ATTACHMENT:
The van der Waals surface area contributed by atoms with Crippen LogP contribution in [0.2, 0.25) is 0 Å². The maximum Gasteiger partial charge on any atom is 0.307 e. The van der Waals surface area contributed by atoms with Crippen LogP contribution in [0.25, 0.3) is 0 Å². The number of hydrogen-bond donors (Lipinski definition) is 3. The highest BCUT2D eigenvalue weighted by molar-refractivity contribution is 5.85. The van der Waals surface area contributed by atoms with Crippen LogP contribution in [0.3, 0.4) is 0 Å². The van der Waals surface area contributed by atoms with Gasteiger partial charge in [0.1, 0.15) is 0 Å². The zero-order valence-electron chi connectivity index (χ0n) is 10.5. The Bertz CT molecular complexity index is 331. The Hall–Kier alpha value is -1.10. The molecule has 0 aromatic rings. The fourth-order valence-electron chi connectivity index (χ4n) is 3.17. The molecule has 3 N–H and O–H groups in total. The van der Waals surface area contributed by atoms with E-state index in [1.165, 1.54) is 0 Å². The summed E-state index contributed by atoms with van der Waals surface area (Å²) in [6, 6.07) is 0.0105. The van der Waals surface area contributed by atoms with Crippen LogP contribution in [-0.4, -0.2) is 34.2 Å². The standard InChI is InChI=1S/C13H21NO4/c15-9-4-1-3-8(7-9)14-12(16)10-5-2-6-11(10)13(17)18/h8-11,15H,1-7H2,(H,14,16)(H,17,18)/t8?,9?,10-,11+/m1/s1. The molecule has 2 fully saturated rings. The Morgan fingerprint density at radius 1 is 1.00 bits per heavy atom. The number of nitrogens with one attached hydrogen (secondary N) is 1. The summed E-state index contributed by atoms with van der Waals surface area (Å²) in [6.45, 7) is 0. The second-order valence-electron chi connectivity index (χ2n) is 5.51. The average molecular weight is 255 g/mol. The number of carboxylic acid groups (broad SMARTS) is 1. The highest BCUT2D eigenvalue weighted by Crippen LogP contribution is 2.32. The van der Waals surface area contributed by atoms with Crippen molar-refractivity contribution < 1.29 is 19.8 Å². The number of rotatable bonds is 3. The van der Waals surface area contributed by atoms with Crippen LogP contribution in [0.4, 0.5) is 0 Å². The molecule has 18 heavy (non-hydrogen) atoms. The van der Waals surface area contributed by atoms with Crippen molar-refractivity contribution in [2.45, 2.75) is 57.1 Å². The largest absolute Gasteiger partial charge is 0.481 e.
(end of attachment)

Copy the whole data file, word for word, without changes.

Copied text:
The van der Waals surface area contributed by atoms with Crippen LogP contribution in [0.2, 0.25) is 0 Å². The maximum Gasteiger partial charge on any atom is 0.307 e. The van der Waals surface area contributed by atoms with Crippen LogP contribution in [0.25, 0.3) is 0 Å². The number of hydrogen-bond donors (Lipinski definition) is 3. The highest BCUT2D eigenvalue weighted by molar-refractivity contribution is 5.85. The van der Waals surface area contributed by atoms with Crippen LogP contribution in [0.3, 0.4) is 0 Å². The van der Waals surface area contributed by atoms with Gasteiger partial charge in [0.1, 0.15) is 0 Å². The zero-order valence-electron chi connectivity index (χ0n) is 10.5. The Bertz CT molecular complexity index is 331. The Hall–Kier alpha value is -1.10. The molecule has 0 aromatic rings. The fourth-order valence-electron chi connectivity index (χ4n) is 3.17. The molecule has 3 N–H and O–H groups in total. The van der Waals surface area contributed by atoms with E-state index in [1.165, 1.54) is 0 Å². The summed E-state index contributed by atoms with van der Waals surface area (Å²) in [6, 6.07) is 0.0105. The van der Waals surface area contributed by atoms with Crippen LogP contribution in [-0.4, -0.2) is 34.2 Å². The standard InChI is InChI=1S/C13H21NO4/c15-9-4-1-3-8(7-9)14-12(16)10-5-2-6-11(10)13(17)18/h8-11,15H,1-7H2,(H,14,16)(H,17,18)/t8?,9?,10-,11+/m1/s1. The molecule has 2 fully saturated rings. The Morgan fingerprint density at radius 1 is 1.00 bits per heavy atom. The number of nitrogens with one attached hydrogen (secondary N) is 1. The summed E-state index contributed by atoms with van der Waals surface area (Å²) in [6.45, 7) is 0. The second-order valence-electron chi connectivity index (χ2n) is 5.51. The average molecular weight is 255 g/mol. The number of carboxylic acid groups (broad SMARTS) is 1. The highest BCUT2D eigenvalue weighted by Crippen LogP contribution is 2.32. The van der Waals surface area contributed by atoms with Crippen molar-refractivity contribution < 1.29 is 19.8 Å². The number of rotatable bonds is 3. The van der Waals surface area contributed by atoms with Crippen LogP contribution in [0.4, 0.5) is 0 Å². The molecule has 18 heavy (non-hydrogen) atoms. The van der Waals surface area contributed by atoms with Crippen molar-refractivity contribution in [2.45, 2.75) is 57.1 Å². The largest absolute Gasteiger partial charge is 0.481 e.